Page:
LETTER: Tap into huge water resource

Your letters
Your letters

The letter from Ben Earl of Southern Water may not cover the whole story of water in the South East.

We all understand that water will become the new ‘oil’ of the future and will cost us all dear, we also realise the requirement for the management, conservation and supply.

We indeed have a large picture to view in regards to water supply in the South East and this comes to subjects of politics and lack of imagination, investment and infrastructure.

We have all observed that a fair amount of rain has fallen in the past few months and yet we capture very little, most rain runoff disappears down our rivers and out to sea.

We in the Horsham area sit on top of a huge water resource, this being the Tunbridge Well Sands or Green sands .This aquifer reaches from Kent back into Surrey and touches the borders of Hampshire.

This vast aquifer is sitting in main under West Sussex at a depth of 80 to 100ft below your feet. This resource is controlled by the Environment Agency, so the political issue.

Southern Water has little or no access to this underground water supply.

Many years ago I was able to monitor this underground water supply via a borehole, with the correct abstraction licences I may add. In 25 years the height of water in this aquifer never changed through times of drought to those times of heavy rainfall. This area of water is so large and the stratus so diverse the aquifer is able to maintain its level year on year taking water from the chalk downs.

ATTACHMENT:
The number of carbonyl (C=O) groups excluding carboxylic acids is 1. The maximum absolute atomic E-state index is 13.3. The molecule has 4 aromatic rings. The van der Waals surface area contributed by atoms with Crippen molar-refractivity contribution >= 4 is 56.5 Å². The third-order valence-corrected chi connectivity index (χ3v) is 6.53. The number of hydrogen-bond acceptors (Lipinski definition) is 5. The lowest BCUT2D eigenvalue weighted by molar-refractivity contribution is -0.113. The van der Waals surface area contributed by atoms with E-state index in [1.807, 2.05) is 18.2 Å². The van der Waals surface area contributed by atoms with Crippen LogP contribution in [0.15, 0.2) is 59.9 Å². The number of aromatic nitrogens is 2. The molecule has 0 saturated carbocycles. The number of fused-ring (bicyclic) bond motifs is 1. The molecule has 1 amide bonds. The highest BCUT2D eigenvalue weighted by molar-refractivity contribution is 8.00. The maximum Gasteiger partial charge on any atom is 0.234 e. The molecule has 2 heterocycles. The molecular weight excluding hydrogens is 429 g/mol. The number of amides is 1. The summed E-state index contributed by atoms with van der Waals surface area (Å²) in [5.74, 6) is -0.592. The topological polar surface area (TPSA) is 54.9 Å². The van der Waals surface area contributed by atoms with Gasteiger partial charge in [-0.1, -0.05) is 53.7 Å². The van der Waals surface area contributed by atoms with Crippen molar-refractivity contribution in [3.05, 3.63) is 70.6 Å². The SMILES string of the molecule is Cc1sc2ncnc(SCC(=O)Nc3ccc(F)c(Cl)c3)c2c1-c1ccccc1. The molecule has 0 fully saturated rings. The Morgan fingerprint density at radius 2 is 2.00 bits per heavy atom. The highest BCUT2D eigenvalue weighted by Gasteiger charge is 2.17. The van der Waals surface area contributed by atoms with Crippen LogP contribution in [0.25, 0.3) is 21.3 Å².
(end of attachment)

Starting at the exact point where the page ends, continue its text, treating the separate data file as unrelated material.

Over the years many companies and institutions used to draw from this supply but now many of these enterprises have ceased trading and no longer tap this resource.

We are constantly informed about the lack of water in the South East and hosepipe bans are required every time the sun shines for more than a couple of weeks.

I would suggest that the water companies and the Environmental Agency ‘fess up’ and tell us the truth as far as water is concerned and no longer be alarmist.

We need to build better catchment infrastructure or indeed build a grid network from North to South to utilise our vast canal networks that will accommodate these needs for requirements of our now growing housing needs, or stop the politics and tap the underground resource.

I would also place a rider on that the water companies should fund these improvements as they have been making profits from us all over the years.

TONY HICKS

Broome Close, Horsham

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